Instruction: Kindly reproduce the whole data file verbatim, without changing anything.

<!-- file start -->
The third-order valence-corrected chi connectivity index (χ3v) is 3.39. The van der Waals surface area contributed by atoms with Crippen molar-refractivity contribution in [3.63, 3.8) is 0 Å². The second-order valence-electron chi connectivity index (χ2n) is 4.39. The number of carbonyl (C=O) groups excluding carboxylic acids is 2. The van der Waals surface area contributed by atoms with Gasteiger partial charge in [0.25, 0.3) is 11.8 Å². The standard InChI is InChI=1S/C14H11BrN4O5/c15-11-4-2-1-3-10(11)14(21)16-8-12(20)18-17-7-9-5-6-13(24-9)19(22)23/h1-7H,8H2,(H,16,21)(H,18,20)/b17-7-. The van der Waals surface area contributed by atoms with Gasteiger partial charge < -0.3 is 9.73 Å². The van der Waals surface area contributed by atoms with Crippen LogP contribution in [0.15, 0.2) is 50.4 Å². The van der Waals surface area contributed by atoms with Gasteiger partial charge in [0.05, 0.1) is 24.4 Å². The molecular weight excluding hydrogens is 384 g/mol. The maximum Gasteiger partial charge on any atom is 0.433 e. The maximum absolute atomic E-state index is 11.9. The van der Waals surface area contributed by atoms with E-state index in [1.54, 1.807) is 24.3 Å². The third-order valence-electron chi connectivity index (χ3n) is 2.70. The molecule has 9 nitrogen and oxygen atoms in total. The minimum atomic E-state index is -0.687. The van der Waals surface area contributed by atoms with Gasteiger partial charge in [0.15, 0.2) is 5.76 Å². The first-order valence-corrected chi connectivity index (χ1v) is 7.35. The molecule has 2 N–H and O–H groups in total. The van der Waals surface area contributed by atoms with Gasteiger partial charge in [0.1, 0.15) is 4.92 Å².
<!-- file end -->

The third-order valence-corrected chi connectivity index (χ3v) is 3.39. The van der Waals surface area contributed by atoms with Crippen molar-refractivity contribution in [3.63, 3.8) is 0 Å². The second-order valence-electron chi connectivity index (χ2n) is 4.39. The number of carbonyl (C=O) groups excluding carboxylic acids is 2. The van der Waals surface area contributed by atoms with Gasteiger partial charge in [0.25, 0.3) is 11.8 Å². The standard InChI is InChI=1S/C14H11BrN4O5/c15-11-4-2-1-3-10(11)14(21)16-8-12(20)18-17-7-9-5-6-13(24-9)19(22)23/h1-7H,8H2,(H,16,21)(H,18,20)/b17-7-. The van der Waals surface area contributed by atoms with Gasteiger partial charge < -0.3 is 9.73 Å². The van der Waals surface area contributed by atoms with Crippen LogP contribution in [0.15, 0.2) is 50.4 Å². The van der Waals surface area contributed by atoms with Gasteiger partial charge in [0.05, 0.1) is 24.4 Å². The molecular weight excluding hydrogens is 384 g/mol. The maximum Gasteiger partial charge on any atom is 0.433 e. The maximum absolute atomic E-state index is 11.9. The van der Waals surface area contributed by atoms with E-state index in [1.54, 1.807) is 24.3 Å². The third-order valence-electron chi connectivity index (χ3n) is 2.70. The molecule has 9 nitrogen and oxygen atoms in total. The minimum atomic E-state index is -0.687. The van der Waals surface area contributed by atoms with Gasteiger partial charge in [0.15, 0.2) is 5.76 Å². The first-order valence-corrected chi connectivity index (χ1v) is 7.35. The molecule has 2 N–H and O–H groups in total. The van der Waals surface area contributed by atoms with Gasteiger partial charge in [0.1, 0.15) is 4.92 Å².